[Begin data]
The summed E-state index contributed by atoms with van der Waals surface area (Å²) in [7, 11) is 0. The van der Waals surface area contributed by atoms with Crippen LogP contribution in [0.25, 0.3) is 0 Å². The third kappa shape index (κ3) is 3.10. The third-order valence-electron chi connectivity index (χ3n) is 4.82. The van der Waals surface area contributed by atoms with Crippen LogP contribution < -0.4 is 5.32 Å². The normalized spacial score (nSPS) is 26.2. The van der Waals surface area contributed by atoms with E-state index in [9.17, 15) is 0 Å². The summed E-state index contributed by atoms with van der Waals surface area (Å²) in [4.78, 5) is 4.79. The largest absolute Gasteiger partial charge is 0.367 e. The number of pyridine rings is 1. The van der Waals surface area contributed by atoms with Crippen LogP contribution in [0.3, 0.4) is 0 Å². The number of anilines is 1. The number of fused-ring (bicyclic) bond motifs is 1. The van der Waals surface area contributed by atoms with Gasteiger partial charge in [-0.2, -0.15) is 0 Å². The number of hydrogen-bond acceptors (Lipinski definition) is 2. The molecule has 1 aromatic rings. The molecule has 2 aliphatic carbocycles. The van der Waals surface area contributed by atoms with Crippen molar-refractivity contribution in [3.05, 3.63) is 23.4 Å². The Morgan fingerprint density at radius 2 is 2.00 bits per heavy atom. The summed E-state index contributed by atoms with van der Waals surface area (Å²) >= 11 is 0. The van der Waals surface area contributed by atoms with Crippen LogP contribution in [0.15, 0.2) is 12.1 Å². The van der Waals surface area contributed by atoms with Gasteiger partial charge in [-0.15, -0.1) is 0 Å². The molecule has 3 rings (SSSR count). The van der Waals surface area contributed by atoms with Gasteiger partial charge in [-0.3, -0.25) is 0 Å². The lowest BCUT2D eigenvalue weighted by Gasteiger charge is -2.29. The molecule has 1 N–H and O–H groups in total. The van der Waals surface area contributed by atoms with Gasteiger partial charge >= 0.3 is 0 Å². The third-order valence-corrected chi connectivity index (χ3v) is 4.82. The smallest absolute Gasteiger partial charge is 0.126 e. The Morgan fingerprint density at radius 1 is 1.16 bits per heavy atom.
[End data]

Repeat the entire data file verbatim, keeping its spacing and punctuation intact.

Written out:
The summed E-state index contributed by atoms with van der Waals surface area (Å²) in [7, 11) is 0. The van der Waals surface area contributed by atoms with Crippen LogP contribution in [0.25, 0.3) is 0 Å². The third kappa shape index (κ3) is 3.10. The third-order valence-electron chi connectivity index (χ3n) is 4.82. The van der Waals surface area contributed by atoms with Crippen LogP contribution < -0.4 is 5.32 Å². The normalized spacial score (nSPS) is 26.2. The van der Waals surface area contributed by atoms with E-state index in [9.17, 15) is 0 Å². The summed E-state index contributed by atoms with van der Waals surface area (Å²) in [4.78, 5) is 4.79. The largest absolute Gasteiger partial charge is 0.367 e. The number of pyridine rings is 1. The van der Waals surface area contributed by atoms with Crippen LogP contribution in [0.3, 0.4) is 0 Å². The number of anilines is 1. The number of fused-ring (bicyclic) bond motifs is 1. The van der Waals surface area contributed by atoms with Gasteiger partial charge in [-0.2, -0.15) is 0 Å². The number of hydrogen-bond acceptors (Lipinski definition) is 2. The molecule has 1 aromatic rings. The molecule has 2 aliphatic carbocycles. The van der Waals surface area contributed by atoms with Crippen molar-refractivity contribution in [3.05, 3.63) is 23.4 Å². The Morgan fingerprint density at radius 2 is 2.00 bits per heavy atom. The summed E-state index contributed by atoms with van der Waals surface area (Å²) >= 11 is 0. The van der Waals surface area contributed by atoms with Crippen LogP contribution in [0.15, 0.2) is 12.1 Å². The van der Waals surface area contributed by atoms with Gasteiger partial charge in [-0.15, -0.1) is 0 Å². The molecule has 3 rings (SSSR count). The van der Waals surface area contributed by atoms with Gasteiger partial charge in [-0.3, -0.25) is 0 Å². The lowest BCUT2D eigenvalue weighted by Gasteiger charge is -2.29. The molecule has 1 N–H and O–H groups in total. The van der Waals surface area contributed by atoms with Gasteiger partial charge >= 0.3 is 0 Å². The third-order valence-corrected chi connectivity index (χ3v) is 4.82. The smallest absolute Gasteiger partial charge is 0.126 e. The Morgan fingerprint density at radius 1 is 1.16 bits per heavy atom.